Browsing Tag: education


    Photos: Back to Pepperdine for a Day

    December 12, 2012


    That’s the view that I had every day of my freshman year at Pepperdine University. It’s a photo from the front of Dorm 11 and … wow … it was even more beautiful last month than I remember it being 25+ years ago.

    We had some Search Engine Land/Marketing Land staff meetings last month down in the Los Angeles area, and I couldn’t resist the chance to check out my alma mater for the first time in (I think) about 12-13 years. So I took a day off and arrived early, rented a car and made the short drive up Pacific Coast Highway from Santa Monica to Malibu.

    Fun! It actually reminded me of the beautiful drive from the Maui airport west toward Ka’anapaali Beach.

    I made plans to meet up with an old friend — my friend Alan of Historical Tweets book fame — for lunch, but since I got to campus at about 10:00 am, I had plenty of time to walk around. I checked out the dorm area and the upper sports area (soccer field and track). I hiked up to the new Communications Division and found that they’re showing a photo of ABC’s Bill Weir, but not a photo of me or my friend Kent … even though we’re the ones who gave Bill his first at the campus TV station!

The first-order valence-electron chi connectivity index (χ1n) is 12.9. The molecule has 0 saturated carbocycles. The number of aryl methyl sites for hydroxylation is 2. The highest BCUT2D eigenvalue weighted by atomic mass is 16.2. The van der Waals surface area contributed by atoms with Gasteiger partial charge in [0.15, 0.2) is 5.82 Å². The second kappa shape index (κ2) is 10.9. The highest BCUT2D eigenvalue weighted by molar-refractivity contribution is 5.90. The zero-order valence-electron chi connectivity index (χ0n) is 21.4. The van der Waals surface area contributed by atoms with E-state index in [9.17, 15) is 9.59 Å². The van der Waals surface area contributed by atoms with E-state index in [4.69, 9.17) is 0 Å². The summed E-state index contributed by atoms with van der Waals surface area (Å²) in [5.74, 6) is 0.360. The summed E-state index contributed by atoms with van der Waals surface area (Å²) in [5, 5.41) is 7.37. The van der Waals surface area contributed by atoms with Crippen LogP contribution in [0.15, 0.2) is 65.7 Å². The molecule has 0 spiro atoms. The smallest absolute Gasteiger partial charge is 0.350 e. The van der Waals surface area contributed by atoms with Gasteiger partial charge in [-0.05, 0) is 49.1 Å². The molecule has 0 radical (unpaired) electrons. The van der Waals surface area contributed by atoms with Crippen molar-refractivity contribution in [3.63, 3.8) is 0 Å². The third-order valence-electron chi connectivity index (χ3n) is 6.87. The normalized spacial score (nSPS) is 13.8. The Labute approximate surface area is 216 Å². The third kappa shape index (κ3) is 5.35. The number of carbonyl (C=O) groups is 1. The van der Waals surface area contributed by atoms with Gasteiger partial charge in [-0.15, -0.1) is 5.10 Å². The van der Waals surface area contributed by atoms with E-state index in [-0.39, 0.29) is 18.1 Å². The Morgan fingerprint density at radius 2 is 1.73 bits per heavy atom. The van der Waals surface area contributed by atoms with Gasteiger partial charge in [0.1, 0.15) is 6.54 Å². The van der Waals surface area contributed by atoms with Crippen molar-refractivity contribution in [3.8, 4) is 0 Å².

It was a great visit and now I really want to go back again with the rest of the family. Until then, the McGees will have to settle for the 16 photos that I’ve shared on Flickr. I’ll embed the slideshow below. Enjoy!


    School Overcrowding? As if…

    March 2, 2011

    School Overcrowding? As if...

    That’s my class photo from 2nd grade. 1976. Aside from the dodgy clothes and bad hair, you know what stands out? There are 37 students in this picture. And, for all I know, there were a couple kids absent that day, too.

    This was normal for the time. I was tagged on Facebook recently in some other class pictures from elementary school — there were 39 students in one of them! And get this: we only had one teacher! No teacher’s aides, no parents helping in the classroom, no nothing. One teacher and close to 40 kids.

    And we got a GREAT education.

    So, I can’t help but wonder … in this era when schools complain about having more than 22-24 kids in a classroom, when there’s a teacher and an assistant and often parents helping out, too … why are so many parents and educators complaining about overcrowding in the classroom?


    WSU: Good for Entrepreneurs, Bad for Football Players

    September 10, 2008

    I’m one of the few men living in the state of Washington who doesn’t give a rat’s arse about the Washington Huskies vs. Washington State Cougars rivalry. (My allegiances are elsewhere.) The whole state is going gaga with both schools still winless for the football season. I couldn’t care less.

    But when one of the big state schools does something cool or gets recognized, I’ll applaud and give credit where it’s due. And that’s what I did when I saw that Washington State made a list of the Top 25 Undergraduate Programs for Entrepreneurs.